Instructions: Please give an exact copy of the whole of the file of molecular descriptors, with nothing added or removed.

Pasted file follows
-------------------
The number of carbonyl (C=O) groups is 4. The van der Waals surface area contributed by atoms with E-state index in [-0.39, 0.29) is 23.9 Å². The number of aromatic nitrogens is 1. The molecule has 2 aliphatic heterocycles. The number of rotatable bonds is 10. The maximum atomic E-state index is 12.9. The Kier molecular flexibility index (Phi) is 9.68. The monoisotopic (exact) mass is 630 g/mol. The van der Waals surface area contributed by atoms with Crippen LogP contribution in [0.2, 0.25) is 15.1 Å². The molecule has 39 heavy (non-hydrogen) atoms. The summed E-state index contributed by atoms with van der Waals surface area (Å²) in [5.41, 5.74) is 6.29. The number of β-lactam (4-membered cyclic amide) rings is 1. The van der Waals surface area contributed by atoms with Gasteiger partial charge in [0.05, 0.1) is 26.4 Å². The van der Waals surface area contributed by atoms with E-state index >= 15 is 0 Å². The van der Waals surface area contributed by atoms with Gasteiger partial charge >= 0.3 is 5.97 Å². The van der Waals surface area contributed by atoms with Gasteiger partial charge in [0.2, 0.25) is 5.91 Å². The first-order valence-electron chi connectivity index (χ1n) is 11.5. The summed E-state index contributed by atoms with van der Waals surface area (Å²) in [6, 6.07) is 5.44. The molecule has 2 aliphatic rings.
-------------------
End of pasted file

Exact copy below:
The number of carbonyl (C=O) groups is 4. The van der Waals surface area contributed by atoms with E-state index in [-0.39, 0.29) is 23.9 Å². The number of aromatic nitrogens is 1. The molecule has 2 aliphatic heterocycles. The number of rotatable bonds is 10. The maximum atomic E-state index is 12.9. The Kier molecular flexibility index (Phi) is 9.68. The monoisotopic (exact) mass is 630 g/mol. The van der Waals surface area contributed by atoms with Crippen LogP contribution in [0.2, 0.25) is 15.1 Å². The molecule has 39 heavy (non-hydrogen) atoms. The summed E-state index contributed by atoms with van der Waals surface area (Å²) in [5.41, 5.74) is 6.29. The number of β-lactam (4-membered cyclic amide) rings is 1. The van der Waals surface area contributed by atoms with Gasteiger partial charge in [0.05, 0.1) is 26.4 Å². The van der Waals surface area contributed by atoms with E-state index >= 15 is 0 Å². The van der Waals surface area contributed by atoms with Gasteiger partial charge >= 0.3 is 5.97 Å². The van der Waals surface area contributed by atoms with Gasteiger partial charge in [0.2, 0.25) is 5.91 Å². The first-order valence-electron chi connectivity index (χ1n) is 11.5. The summed E-state index contributed by atoms with van der Waals surface area (Å²) in [6, 6.07) is 5.44. The molecule has 2 aliphatic rings.